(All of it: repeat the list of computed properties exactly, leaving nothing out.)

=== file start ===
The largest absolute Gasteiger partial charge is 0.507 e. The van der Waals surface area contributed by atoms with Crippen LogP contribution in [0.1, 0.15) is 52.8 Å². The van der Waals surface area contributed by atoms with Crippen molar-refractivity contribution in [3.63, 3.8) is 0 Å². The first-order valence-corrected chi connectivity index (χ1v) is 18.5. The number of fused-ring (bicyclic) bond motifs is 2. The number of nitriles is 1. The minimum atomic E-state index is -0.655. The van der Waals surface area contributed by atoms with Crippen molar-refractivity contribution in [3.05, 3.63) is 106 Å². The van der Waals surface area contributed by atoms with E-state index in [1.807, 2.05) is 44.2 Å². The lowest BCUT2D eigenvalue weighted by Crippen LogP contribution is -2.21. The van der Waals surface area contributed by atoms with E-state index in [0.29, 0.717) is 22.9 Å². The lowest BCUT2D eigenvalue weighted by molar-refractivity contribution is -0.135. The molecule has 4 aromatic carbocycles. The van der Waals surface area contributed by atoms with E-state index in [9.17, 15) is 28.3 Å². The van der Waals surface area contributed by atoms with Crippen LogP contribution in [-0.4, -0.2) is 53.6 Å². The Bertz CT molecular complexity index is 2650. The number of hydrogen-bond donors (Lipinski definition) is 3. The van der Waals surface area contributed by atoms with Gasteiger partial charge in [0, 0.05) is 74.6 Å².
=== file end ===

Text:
The largest absolute Gasteiger partial charge is 0.507 e. The van der Waals surface area contributed by atoms with Crippen LogP contribution in [0.1, 0.15) is 52.8 Å². The van der Waals surface area contributed by atoms with Crippen molar-refractivity contribution in [3.63, 3.8) is 0 Å². The first-order valence-corrected chi connectivity index (χ1v) is 18.5. The number of fused-ring (bicyclic) bond motifs is 2. The number of nitriles is 1. The minimum atomic E-state index is -0.655. The van der Waals surface area contributed by atoms with Crippen molar-refractivity contribution in [3.05, 3.63) is 106 Å². The van der Waals surface area contributed by atoms with E-state index in [1.807, 2.05) is 44.2 Å². The lowest BCUT2D eigenvalue weighted by Crippen LogP contribution is -2.21. The van der Waals surface area contributed by atoms with E-state index in [0.29, 0.717) is 22.9 Å². The lowest BCUT2D eigenvalue weighted by molar-refractivity contribution is -0.135. The molecule has 4 aromatic carbocycles. The van der Waals surface area contributed by atoms with E-state index in [9.17, 15) is 28.3 Å². The van der Waals surface area contributed by atoms with Crippen LogP contribution in [-0.4, -0.2) is 53.6 Å². The Bertz CT molecular complexity index is 2650. The number of hydrogen-bond donors (Lipinski definition) is 3. The van der Waals surface area contributed by atoms with Gasteiger partial charge in [0, 0.05) is 74.6 Å².